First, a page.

If you have a chance and like history, check out the Woodruff-Fontaine House at 680 Adams Ave. They are open Wednesday thru Sunday and they have limited hours so check their website but it is worth it. The place is so beautiful and I thought I had stepped into another era. It was owned by one of Memphis' leading men back in the day and you can tell by the details put into the house. If you like walking into the past or just like beautifully, restored homes, you will love this.
We drove along Adams Avenue on the city tour. There are homes in the area which were built between 1846 and the 1890s which have been rescued by interested citizens. The architectural styles range from Neo-classical through Late Gothic Revival.
The first picture is of the oldest home in the area, the Massey House (ca. 1846), which was built for Benjamin A. Massey, an early Memphis lawyer.
Also pictured is Fontaine House and the Gingerbread Playhouse which is behind it. It was built in the 1890s by J. W. Handwerker, a pharmacist, for his children. It has also been used as an office and a beauty parlor.
Whe Woodruff Fontaine house was bought by Noland Fontaine from Amos Woodruff in 1883.
He was president of Hill, Fontaine & Co., at one time the world's third largest cotton company. The Fontaines lived in the house for 46 years.
in the beale street area is a place called the museum of southern folklore or something very similar to that. it is free to enter and has lots of books and other materials, including recorded music, that deal with what i would call "people's history," that is, not textbook-type content but history about "regular" people in the south, usually poor, and both black and white. it is hard to find materials like this except in specialized places like this one. i believe that they might have live music at night, probably of the acoustic (not electric) variety, because i saw what i thought was a small stage in one corner of the room.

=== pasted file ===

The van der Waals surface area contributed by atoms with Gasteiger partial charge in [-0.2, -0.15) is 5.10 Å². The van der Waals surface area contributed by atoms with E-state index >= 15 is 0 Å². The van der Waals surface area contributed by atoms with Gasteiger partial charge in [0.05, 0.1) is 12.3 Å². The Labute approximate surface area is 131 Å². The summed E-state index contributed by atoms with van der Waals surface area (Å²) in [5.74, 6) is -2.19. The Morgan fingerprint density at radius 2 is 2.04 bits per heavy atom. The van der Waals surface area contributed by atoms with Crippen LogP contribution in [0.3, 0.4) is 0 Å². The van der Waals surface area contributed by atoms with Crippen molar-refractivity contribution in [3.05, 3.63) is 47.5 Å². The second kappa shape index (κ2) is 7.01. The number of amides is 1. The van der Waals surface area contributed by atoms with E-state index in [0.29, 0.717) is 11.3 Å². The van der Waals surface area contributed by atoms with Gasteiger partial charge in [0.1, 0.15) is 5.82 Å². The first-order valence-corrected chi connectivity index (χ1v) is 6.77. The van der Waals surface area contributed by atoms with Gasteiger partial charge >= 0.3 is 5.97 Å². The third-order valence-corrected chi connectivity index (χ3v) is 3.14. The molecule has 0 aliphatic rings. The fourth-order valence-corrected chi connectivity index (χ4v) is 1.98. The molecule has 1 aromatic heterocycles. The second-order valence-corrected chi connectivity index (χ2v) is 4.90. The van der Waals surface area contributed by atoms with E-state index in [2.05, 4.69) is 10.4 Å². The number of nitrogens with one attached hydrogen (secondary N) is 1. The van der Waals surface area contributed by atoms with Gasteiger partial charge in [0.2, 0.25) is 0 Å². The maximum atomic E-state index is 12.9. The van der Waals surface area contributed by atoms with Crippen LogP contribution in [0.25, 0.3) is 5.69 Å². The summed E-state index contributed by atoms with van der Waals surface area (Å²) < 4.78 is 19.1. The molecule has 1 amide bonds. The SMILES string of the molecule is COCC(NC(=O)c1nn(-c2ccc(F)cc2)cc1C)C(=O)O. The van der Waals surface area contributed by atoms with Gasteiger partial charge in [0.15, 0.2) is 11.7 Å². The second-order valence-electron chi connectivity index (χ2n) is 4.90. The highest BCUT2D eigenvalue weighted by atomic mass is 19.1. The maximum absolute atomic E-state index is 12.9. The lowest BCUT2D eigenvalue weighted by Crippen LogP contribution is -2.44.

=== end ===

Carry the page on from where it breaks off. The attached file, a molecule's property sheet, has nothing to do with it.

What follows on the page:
Check out the National Ornamental Metal Museum just off I55 on the east side of the River. It's located on the grounds of the former US Marine Hospital. The grounds are beautiful. There was a class going on in the smithshop when we were there and we were able to go in, watch the work and ask questions. It was pretty neat.
Visit the National Ornamental Metal Museum. Spend some time walking around HarborTown (beautiful homes) and eat lunch at the Pizza place in HarborTown square. Visit the Elmwood Cemetery which was established in 1852 - especially if you are a history buff. This is on the register of historic places. A Scwabs on Beale Street is a must.
Police Museum on Beale Street. Take 10 minutes for a walk thru it.
Also, just a few more blocks away is the Lorraine Motel, the site where Martin Luther King was slain.It is now a Civil Rights Museum and a wondeful lesson in humanities and history for every citizen.
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